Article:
Saturday, June 21, 2008

A Bird in the Hand.............Is Drawn Differently

Following up on my last post on precision in art I realized afterwards that one reason I've been able to do more precise work with insects is that I've caught the insects and then drawn them under a dissecting microscope. The detail I can see is strong AND the insect doesn't move. It is dead.

I don't know any bird artists personally. The ones I've read about sometimes work from study skins in museums, or dead birds that they may have happened upon. In that case the bird is also dead and allows more detailed study, though of course it is no longer alive. Still it does allow a more detached scientific study similar to that of an insect under a microscope. My understanding is that this was Audubon's primary method of work, after he'd shot the bird. It is probably the best way to see some details that can only be seen in brief glimpses in the field.

On the other hand some bird artists whose work I very much admire work primarily from life, i.e. they only draw and paint what they actually see. They don't use photos. This reminds me of the times I used to draw mayflies. Mayflies live only for a day or so. Moreover everytime I used to catch them they would shrivel up into pale husks of their former beautiful selves. Their beauty was evident only when they were alive. You either had to draw them as they flitted about while alive or draw a shrunken corpse that seemed to have little relation to the live mayfly. Without getting too philosophical about this I do think that it is an apt analogy.

More detail can be seen/drawn/painted when a bird or insect is no longer alive and not being such a nuisance moving about at unexpected times. On the other hand the artist always knows the insect or bird might move and he needs to be extra alert to capture what he sees as he sees it. A second later the bird may have moved. I think that this relates to why I prefer works done from life.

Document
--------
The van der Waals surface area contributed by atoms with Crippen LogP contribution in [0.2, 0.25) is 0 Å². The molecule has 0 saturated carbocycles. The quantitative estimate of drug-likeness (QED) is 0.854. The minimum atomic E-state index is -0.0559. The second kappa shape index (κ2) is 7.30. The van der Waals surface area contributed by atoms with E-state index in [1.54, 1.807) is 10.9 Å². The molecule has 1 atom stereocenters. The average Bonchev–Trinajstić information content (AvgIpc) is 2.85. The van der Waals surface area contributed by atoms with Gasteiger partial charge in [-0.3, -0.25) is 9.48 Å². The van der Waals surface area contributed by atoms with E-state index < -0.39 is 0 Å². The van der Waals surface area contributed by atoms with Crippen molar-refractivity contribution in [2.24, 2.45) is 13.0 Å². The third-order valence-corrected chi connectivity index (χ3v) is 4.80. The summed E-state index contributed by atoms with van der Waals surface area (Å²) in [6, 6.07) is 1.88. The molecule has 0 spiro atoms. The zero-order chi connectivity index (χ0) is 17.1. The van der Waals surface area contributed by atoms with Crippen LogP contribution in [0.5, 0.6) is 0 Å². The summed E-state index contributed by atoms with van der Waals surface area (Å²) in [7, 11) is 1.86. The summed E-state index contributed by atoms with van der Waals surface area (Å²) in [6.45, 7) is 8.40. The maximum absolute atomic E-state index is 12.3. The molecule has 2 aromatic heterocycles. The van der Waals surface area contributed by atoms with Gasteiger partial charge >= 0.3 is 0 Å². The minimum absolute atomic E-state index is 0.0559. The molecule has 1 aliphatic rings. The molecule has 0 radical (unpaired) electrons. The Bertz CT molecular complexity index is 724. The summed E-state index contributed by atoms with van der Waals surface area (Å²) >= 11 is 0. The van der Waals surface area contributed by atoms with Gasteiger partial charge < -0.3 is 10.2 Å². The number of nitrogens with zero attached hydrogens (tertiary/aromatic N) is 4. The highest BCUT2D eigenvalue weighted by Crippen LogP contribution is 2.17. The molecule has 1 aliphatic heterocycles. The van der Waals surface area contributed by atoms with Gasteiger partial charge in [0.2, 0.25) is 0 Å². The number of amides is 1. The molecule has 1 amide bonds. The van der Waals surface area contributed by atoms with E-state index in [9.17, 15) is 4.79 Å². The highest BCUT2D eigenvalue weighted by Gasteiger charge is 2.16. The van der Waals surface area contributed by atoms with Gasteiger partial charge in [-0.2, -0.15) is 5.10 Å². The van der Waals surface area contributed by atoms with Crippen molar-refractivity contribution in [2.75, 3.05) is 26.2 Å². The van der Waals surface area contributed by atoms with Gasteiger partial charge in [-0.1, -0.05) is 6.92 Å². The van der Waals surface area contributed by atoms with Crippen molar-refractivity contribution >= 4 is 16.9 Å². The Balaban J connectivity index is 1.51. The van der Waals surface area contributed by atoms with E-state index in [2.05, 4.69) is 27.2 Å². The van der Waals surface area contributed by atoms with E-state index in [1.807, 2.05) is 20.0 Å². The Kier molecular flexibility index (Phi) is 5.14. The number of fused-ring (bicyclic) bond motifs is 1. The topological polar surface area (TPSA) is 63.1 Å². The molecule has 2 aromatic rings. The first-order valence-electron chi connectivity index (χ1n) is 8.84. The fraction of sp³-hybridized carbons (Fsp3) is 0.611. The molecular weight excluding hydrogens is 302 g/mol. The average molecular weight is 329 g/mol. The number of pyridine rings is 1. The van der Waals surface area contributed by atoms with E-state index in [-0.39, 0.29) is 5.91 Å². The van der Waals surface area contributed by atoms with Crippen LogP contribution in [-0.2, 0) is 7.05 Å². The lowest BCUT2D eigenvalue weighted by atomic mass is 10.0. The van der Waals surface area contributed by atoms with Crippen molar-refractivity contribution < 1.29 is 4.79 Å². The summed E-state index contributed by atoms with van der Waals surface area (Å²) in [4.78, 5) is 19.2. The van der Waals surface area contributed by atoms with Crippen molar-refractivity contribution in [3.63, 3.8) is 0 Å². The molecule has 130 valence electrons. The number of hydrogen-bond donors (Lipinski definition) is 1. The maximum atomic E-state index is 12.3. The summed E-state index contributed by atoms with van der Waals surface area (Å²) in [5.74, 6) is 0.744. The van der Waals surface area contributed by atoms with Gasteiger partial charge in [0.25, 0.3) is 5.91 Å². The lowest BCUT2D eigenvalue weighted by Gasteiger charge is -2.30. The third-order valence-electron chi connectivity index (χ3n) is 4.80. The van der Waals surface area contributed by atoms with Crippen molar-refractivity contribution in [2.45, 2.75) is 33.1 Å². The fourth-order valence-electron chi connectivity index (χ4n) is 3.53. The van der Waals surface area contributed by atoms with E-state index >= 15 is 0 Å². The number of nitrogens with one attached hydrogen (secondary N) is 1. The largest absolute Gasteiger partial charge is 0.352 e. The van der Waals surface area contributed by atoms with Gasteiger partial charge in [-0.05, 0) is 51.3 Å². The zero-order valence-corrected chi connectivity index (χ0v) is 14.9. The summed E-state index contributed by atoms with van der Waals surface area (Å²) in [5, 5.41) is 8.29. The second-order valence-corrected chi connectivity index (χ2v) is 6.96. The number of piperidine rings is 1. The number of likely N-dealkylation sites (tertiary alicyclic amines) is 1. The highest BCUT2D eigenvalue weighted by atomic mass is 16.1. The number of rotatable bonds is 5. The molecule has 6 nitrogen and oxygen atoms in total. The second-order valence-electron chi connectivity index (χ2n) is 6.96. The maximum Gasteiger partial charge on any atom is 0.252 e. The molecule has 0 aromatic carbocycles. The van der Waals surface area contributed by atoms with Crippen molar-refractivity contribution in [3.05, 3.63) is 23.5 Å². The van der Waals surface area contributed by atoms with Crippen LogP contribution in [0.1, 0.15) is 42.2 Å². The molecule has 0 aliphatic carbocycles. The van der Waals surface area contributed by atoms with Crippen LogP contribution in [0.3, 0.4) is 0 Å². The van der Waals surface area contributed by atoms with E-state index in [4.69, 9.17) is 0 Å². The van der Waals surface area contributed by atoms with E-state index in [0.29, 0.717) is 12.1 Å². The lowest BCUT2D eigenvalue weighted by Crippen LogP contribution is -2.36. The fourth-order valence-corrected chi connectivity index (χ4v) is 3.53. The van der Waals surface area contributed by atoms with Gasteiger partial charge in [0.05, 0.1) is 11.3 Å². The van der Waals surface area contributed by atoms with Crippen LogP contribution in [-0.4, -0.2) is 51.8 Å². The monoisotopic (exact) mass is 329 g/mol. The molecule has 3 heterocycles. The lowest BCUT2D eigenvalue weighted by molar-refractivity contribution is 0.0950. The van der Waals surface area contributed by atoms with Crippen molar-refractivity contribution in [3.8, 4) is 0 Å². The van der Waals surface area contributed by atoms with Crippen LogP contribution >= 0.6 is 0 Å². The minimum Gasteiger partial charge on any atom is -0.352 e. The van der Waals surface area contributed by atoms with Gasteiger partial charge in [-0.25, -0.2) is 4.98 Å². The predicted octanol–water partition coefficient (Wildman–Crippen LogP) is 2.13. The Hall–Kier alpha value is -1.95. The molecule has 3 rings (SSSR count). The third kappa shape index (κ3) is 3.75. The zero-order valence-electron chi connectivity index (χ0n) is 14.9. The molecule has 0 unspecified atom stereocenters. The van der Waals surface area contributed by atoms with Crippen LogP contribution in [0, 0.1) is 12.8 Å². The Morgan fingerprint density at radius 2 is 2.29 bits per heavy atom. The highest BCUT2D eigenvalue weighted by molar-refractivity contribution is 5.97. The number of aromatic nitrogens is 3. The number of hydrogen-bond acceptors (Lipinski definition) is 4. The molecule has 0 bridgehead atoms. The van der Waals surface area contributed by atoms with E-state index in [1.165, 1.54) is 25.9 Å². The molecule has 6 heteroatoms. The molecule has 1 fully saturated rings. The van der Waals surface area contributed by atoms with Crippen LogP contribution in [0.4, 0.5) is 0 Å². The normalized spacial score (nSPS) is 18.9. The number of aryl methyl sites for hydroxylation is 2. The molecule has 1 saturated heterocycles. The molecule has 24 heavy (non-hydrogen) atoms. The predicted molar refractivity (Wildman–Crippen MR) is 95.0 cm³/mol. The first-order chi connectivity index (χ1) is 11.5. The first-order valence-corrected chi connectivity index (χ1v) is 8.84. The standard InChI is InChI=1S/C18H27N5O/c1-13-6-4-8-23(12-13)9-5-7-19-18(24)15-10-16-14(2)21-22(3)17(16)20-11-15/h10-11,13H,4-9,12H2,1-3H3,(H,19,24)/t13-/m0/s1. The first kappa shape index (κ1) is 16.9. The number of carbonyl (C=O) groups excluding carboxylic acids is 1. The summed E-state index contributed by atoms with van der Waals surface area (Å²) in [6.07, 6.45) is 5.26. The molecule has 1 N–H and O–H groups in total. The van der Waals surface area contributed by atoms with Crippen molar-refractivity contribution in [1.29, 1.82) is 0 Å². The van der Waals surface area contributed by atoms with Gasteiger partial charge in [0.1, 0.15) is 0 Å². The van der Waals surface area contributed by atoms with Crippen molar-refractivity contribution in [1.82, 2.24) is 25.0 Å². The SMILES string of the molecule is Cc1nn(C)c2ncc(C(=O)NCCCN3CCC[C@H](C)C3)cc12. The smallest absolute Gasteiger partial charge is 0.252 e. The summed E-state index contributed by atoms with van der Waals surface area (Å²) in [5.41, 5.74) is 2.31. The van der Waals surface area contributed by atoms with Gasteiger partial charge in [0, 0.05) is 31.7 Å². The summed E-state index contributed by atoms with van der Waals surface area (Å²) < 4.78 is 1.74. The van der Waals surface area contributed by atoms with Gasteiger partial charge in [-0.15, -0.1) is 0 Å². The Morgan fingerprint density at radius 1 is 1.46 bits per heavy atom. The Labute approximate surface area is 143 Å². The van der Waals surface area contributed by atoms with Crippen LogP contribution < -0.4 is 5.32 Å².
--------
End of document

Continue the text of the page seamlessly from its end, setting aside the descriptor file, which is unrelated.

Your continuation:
The drawing at top is a portion of a larger drawing. It shows a Robber Fly drawn while viewed under a microscope. The watercolor is based on a photo taken of a Warbling Vireo at the John Heinz Wildlife Refuge(Tinicum) in Philadelphia on Memorial Day weekend, 2008. As I mentioned last time I'm always more interested in creating a work of art when using birds as subjects than I am when drawing insects. That may be related to the fact that I can never see them with the same detail that I see insects. On the other hand it may also be that the lack of precision tells me that the drawing/painting lacks something. Maybe I can rescue it with 'art'.

Sunday, June 15, 2008

Palm Warblers and Precision in Art

I got back my many bird photos from May trips to Illinois and Shenandoah National Park last week. Included in them were many photos of some very friendly Palm Warblers at Oakdale Nature Preserve in Freeport, IL. Part of their cooperativeness I'm sure is related to the fact that they spend much of their time close to the ground, rather than at the top of very tall oaks like many warblers.

The image above is a small colored pen and ink drawing with watercolor wash. It's based on one of the photos. Though this Palm Warbler was close enough that the photo shows a lot of detail, particularly of feathers, I opted not to include that much detail. The same is also true of the background foliage but I usually don't have much interest in foliage detail.

The warbler itself was another story. There was a temptation to include more detail, assuming that I could also do so successfully. But, at least for me, that would require a finickiness that I thought would kill the overall life of the painting. This is probably due to both my artistic history and actual physical habit. I probably couldn't control the watercolor brush well enough to show all the details in the feathers even if I wanted to. But my artistic background, which says that no one part of the painting is ever as important as the whole painting, probably had a much larger affect.

My insect drawings are far more detailed. But in a way they are more studies, whose secondary intent was art. In my bird art, it is art itself that always takes precedence, with the secondary intent being accurate detail. Perhaps as I continue to do bird art that will change. But I doubt it. More likely art will remain the primary intent, but on a more ambitious scale than many of the small sketches that I've shown here.